The hospitalisation rate during the third surge in Covid cases fuelled by the highly contagious Omicron variant has been significantly lower than during the second wave last year when the Delta variant caused severe respiratory issues in many patients leading to the healthcare infrastructure being challenged to its limits, the government said today. The number of deaths due to the viral infection is also significantly less in the third wave of Coronavirus in comparison to the second wave, the Health Secretary added.
Using a graph of positivity rate mapped against Covid beds occupied in hospitals during the second and third surges in Delhi, Health Secretary Rajesh Bhushan demonstrated that the current surge has been less severe.
Comparison of key indices during the second and third surges shows that the mortality rate is significantly lesser and the vaccinated population is much larger. Vaccines are effective and disease severity for vaccinated individuals is much lower, Mr Bhushan said.
Even though the hospitalisation rate is low this time as compared to the second wave, there has been a slight uptick in hospitalisation though the number of new cases has seen a downward trend. NDTV analysed the hospitalisation data between January 11 and January 17, it was seen that Mumbai and Delhi saw an uptick in the number of people needing hospital care even as new cases kept falling for seven days consecutively.
Delhi saw a rise from 2.88 per cent to 3.19 per cent in hospitalisation. The city had recorded over 19,000 cases on January 11 and yesterday's spike was relatively lower at 13,785 new cases.
On symptoms in the current surge, Mr Bhushan said that around 99 per cent of adult Covid patients in Delhi have common symptoms of fever (with it without rigors), cough and irritation in the throat. These symptoms usually settle down after the fifth day. Muscular weakness and tiredness are other symptoms.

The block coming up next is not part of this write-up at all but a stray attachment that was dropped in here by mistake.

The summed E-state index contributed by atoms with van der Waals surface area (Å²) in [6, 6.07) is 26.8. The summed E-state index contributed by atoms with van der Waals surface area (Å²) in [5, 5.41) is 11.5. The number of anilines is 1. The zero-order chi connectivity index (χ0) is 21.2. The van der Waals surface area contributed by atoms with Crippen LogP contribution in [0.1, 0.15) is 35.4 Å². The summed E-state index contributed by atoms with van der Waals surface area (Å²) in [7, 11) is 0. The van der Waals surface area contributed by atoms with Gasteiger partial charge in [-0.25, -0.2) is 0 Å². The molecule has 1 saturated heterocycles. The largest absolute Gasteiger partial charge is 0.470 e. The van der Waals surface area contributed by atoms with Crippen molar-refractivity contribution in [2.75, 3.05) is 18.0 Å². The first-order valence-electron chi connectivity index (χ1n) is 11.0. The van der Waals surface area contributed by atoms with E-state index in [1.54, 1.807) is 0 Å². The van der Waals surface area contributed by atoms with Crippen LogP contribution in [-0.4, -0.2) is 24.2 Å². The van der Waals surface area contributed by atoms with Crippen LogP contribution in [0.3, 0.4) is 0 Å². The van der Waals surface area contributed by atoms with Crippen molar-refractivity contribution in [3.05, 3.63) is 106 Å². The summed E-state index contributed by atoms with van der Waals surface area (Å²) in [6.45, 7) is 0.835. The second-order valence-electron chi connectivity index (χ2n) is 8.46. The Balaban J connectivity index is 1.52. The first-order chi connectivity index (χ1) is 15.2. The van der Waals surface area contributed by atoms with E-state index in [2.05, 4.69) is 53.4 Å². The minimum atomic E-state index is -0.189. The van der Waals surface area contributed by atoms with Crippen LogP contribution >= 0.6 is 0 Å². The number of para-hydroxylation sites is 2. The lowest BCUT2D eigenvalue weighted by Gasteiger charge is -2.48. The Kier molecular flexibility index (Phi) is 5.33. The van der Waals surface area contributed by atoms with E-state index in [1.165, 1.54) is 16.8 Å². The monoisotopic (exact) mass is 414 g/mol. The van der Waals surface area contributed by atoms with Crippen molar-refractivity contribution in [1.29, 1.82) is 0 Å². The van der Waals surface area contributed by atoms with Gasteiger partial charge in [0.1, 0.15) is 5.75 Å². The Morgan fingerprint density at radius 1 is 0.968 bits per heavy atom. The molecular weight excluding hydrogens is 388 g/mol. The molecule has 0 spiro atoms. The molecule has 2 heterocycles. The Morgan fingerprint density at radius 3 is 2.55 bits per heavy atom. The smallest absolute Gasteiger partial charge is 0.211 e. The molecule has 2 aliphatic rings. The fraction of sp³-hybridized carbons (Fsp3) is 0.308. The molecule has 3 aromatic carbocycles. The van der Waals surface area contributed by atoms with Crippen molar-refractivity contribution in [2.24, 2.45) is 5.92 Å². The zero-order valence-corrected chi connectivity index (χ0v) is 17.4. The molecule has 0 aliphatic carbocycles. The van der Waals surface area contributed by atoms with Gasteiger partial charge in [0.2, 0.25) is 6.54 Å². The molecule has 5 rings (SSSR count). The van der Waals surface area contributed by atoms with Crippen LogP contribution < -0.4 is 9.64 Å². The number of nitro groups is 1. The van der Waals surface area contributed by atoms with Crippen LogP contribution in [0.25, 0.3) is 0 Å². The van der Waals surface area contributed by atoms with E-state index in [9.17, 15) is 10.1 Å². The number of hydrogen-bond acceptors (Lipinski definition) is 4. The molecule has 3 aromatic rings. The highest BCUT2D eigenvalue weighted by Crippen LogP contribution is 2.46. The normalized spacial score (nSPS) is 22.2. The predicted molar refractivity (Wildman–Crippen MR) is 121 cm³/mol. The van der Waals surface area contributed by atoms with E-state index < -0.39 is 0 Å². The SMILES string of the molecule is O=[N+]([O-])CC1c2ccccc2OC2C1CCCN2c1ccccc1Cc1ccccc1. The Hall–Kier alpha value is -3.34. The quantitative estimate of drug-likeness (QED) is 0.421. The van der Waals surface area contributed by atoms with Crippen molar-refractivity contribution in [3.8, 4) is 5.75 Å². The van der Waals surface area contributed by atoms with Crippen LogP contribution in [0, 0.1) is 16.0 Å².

In patients from 11 to 18 years of age, fever along with upper respiratory tract infection is a common symptom, he added.
During the second wave, on April 30 last year, there were 3,86,452 new cases, 3,059 deaths, and 31,70,228 active cases. The proportion of fully vaccinated people was just two per cent.
While today, there are 3,17,532 new cases, 380 deaths and 19,24,051 active cases. 72 per cent of the people have been fully vaccinated now.
Data shows that there was a constant rise in deaths from April 1 to April 30 last year. In contrast, deaths from January 1 to January 20 are significantly lower.
The government said that 94 per cent of India's adults have been administered the first dose of the Covid vaccine, while 72 per cent are fully vaccinated.
For the 15-18 years age group, the government said 52 per cent have received their first dose of the Covid vaccine.
Eleven states and union territories have more than 50,000 active Covid cases and 515 districts are reporting a weekly case positivity of over five per cent, it said.